#SayItNow: Michael Lynch
When I heard Denis Walter urging his radio listeners to #SayItNow I felt very glad that before my Mum and Dad left this world some years ago I had told each of them how grateful I was for giving my life such positive perspective and direction.
From my very early primary school years my parents were both formidable presences in my young life. Good manners, the need to read, the use of correct speech and grammar and an emphasis on the importance of effective communication skills were the fundamental hallmarks of my upbringing.
However, as a relatively shy child of 9 or 10, I remember being acutely embarrassed by having, at my mother’s insistence, to stand up onstage and read classical poetry by Keats, Blake and Masefield at school concerts. ‘What a bloody sissy he is!’ I overheard a classmate smirk after one such nervous performance.
Notwithstanding my initial reluctance to ‘perform,’ it was from my mother that I inherited an appreciation of musical theatre and an early ambition to be an actor. From my father one of the most important lessons I learned was that whilst no education was ever wasted, people could be seduced into believing that you were more educated than you actually were if you spoke properly and communicated well and that such a skill could take you much further than you might imagine. What an extraordinary truth I discovered that to be.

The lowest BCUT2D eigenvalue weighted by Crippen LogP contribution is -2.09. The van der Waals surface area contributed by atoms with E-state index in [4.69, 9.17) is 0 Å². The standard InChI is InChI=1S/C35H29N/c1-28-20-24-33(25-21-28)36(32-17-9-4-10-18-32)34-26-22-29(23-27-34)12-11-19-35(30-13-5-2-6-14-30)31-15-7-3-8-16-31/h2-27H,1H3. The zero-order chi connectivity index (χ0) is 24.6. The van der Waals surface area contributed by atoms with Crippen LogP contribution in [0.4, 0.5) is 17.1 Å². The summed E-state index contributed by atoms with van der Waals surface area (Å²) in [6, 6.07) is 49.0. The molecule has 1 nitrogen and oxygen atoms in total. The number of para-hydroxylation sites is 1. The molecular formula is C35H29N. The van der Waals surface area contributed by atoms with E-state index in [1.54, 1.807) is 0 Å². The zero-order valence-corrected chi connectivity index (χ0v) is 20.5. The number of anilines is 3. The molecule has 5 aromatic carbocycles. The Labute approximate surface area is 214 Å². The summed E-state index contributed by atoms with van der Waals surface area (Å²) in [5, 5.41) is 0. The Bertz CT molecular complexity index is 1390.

I have no doubt whatever, that it was only as a result of the direction and guiding influences instilled in me by my parents that I went on to pursue a 30 year career in broadcast journalism and subsequently almost 20 years as a civil celebrant, interspersed along the way with quite a bit of ‘board treading’.
Happily, I have no need to #SayItNow because I said it then. In a letter I wrote my father on the occasion of his 80th birthday, I thanked him for the positive influences he had been on my life. I also reminded him of the time he patiently invested in making me a super kite from thick brown paper which he named ‘Sky Jet’, and for the hours he spent late at night painting a second hand bike for me so that it looked like new. Dad was so touched by my letter he felt compelled to read it out to those who’d gathered at his home to celebrate his elevation to octogenarian status.
In the twilight years of my Mum’s time on the planet , we often recalled the some of the happiest memories of our respective life journeys and on her 89th birthday, two days before she died, I told her that thanks to her and those primary school concerts so long ago, I would always remember the words to John Masefield’s Sea Fever.
I must go down to the seas again, to the vagrant gypsy life,
To the gull’s way and the whale’s way
where the wind’s like a whetted knife;
And all I ask is a merry yarn from a laughing fellow-rover,
And quiet sleep and a sweet dream when the long trick’s over.
Without a doubt the most salient lesson my years as a funeral celebrant has taught me is that because human life is so extremely fragile we must say today, what we may not have the chance to say tomorrow.